Little guy Williams makes big play for Packers

GREEN BAY (AP) -- At 5-foot-11and a smidgen more than 180 pounds, Tramon Williams is the smallest player on the Green Bay Packers roster. Being light on his feet helped Williams break away from a pack of big-bodied Carolina Panthers and score on ...

GREEN BAY (AP) -- At 5-foot-11and a smidgen more than 180 pounds, Tramon Williams is the smallest player on the Green Bay Packers roster.

Being light on his feet helped Williams break away from a pack of big-bodied Carolina Panthers and score on an unusual punt return that started Green Bay toward a 31-17 rout Sunday.

Williams' first thought when he broke free for a 94-yard return?

''Don't get caught by no big guy,'' Williams said.

The huge play by Williams, a backup cornerback who doubles as a returner, came on a pooch kick by the Panthers' John Kasay.


Carolina lined up as though it was going to attempt a 52-yard field goal. The ball instead was snapped directly to Kasay, the kicker, and he punted it inside the Packers' 10-yard line.

''We never had an intention to kick the field goal,'' Panthers coach John Fox said. ''The pooch punt, we had guys down there. We just didn't do a good job of breaking down and making a play.''

Green Bay prepared in practice last week for the possibility of the exotic call because Carolina had used it previously this season. Special-teams coordinator Mike Stock positioned Williams far back before the ball was snapped.

''The coach told me to go back,'' Williams said. ''Usually, I would go up front, then move back. But, he told me to go back right now.''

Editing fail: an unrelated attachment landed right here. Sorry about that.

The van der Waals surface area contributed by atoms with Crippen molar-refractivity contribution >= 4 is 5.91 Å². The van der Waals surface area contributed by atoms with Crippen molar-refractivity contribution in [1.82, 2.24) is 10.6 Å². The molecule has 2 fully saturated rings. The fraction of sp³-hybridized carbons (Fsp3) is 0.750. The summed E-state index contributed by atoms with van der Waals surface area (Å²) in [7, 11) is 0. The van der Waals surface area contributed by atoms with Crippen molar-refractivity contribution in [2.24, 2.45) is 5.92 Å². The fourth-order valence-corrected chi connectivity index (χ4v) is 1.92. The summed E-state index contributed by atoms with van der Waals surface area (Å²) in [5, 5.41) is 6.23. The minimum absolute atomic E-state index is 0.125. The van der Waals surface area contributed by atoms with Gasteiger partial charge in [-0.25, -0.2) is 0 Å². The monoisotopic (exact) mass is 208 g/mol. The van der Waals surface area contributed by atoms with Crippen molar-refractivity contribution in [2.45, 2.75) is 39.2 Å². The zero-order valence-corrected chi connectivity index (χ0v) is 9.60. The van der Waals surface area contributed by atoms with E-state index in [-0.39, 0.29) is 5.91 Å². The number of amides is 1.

Williams picked up the ball on a bounce at the 6-yard line in the middle of the field and veered to the right after Packers defensive tackle Johnny Jolly drilled Carolina center Justin Hartwig with a questionable block near the goal line.

''I don't know if it was illegal or not, but I never saw him coming,'' Hartwig said.

Williams managed to stay on his feet after bumping into teammate Jason Hunter past the Packers 20 and was in the clear as he sprinted down field along the right sideline.

Williams felt he had a big edge in the foot race that ensued because Carolina had to use its hefty blockers to disguise the trick play.


''(The Panthers) got all slow guys on the field,'' Williams said. ''So we executed our blocks, and we just made it happen.''

Williams, a first-year player, had never scored on a punt return at any level of football. He tied the second-longest punt return for a touchdown in Packers history, previously accomplished by Mark Lee on Nov. 8, 1981, against the New York Giants.

Steve Odom holds the team record with a 95-yard punt return for a touchdown against Chicago on Nov. 10, 1974.

Receiver Koren Robinson made another big special-teams play, picking up 67 yards on the kickoff to start the second half.

''It lets you know how special special teams are, how important it is,'' said Robinson, a Pro Bowl returner for Minnesota in 2005. ''Everybody says it's a two-dimensional game -- offense and defense -- but I feel like you've got to win the special-teams battles to get the edge over your opponent. I feel like that's what we did today.''

Favre's fake

Brett Favre has caught a pass before -- from himself, after the first throw he ever made as a Packer was deflected.